BTW: I highly recommend registering for the NYTimes online. They're the premier newspaper for book talk and more than likely, I'll have more links from them. Also, you'll now be able to look at the Sunday Book Review, which is still one of the most potent forces in the greater book industry.

Monday, May 10, 2004

Sell Out With Me, Oh Yeah. Sell Out, With Me Tonight

There’s some good discourse going in the comments’ page from last Friday’s post and I will again take five seconds to lament the lack of a board yet. I promise it’s coming. (Yeah, so is Christmas!) Along about ninety other things to make this a fully-interactive, sharing and caring Christian writing community ruled with an iron-fist by your cold-hearted Dictator Dave.

Anyway, rather than respond in the comments, I thought I’d continue the conversation up here and pose the question: “What would it take for you to sell out?” It’s a question I recently had to ask myself—and no, not in reference to the Purpose-Driven Life novelizations. Darn Zondervan people haven’t taken me up on the offer yet.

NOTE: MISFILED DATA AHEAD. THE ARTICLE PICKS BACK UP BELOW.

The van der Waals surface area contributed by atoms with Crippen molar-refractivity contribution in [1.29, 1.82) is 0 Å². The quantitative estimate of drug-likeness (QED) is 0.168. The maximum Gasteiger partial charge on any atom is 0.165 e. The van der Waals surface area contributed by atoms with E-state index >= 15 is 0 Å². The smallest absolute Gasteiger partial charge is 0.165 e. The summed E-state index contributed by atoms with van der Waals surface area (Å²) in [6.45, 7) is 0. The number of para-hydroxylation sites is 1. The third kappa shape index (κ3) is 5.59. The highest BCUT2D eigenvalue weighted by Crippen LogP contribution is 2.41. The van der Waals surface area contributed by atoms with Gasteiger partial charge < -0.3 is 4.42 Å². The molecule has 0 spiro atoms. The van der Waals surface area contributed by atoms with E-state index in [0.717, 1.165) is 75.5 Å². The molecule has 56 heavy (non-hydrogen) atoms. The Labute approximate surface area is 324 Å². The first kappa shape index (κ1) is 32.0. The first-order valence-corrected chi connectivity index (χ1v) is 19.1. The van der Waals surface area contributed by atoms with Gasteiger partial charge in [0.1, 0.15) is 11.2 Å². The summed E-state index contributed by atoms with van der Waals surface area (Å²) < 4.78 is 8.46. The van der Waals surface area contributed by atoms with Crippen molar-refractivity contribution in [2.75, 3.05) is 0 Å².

I know some of you think of “selling out” as the worst of possible sins. I don’t think I’m quite so deeply entrenched in my idealism. I guess it’s how we look at things.

Personally, I don’t see the “creative process” to be quite so pure and untainted. I also don’t see it, in my life, as being solely owned by me. From nearly the first, it’s a collaborative and interactive process. I don’t see my writing as existing in a vacuum. Instead, I see it as a response. One of the wonderful ways of looking at the world of publishing is to think of it in terms of conversation. To take works through the eras that tackle a single thematic idea and trace of thread of thought and interplay as authors speak through the generations.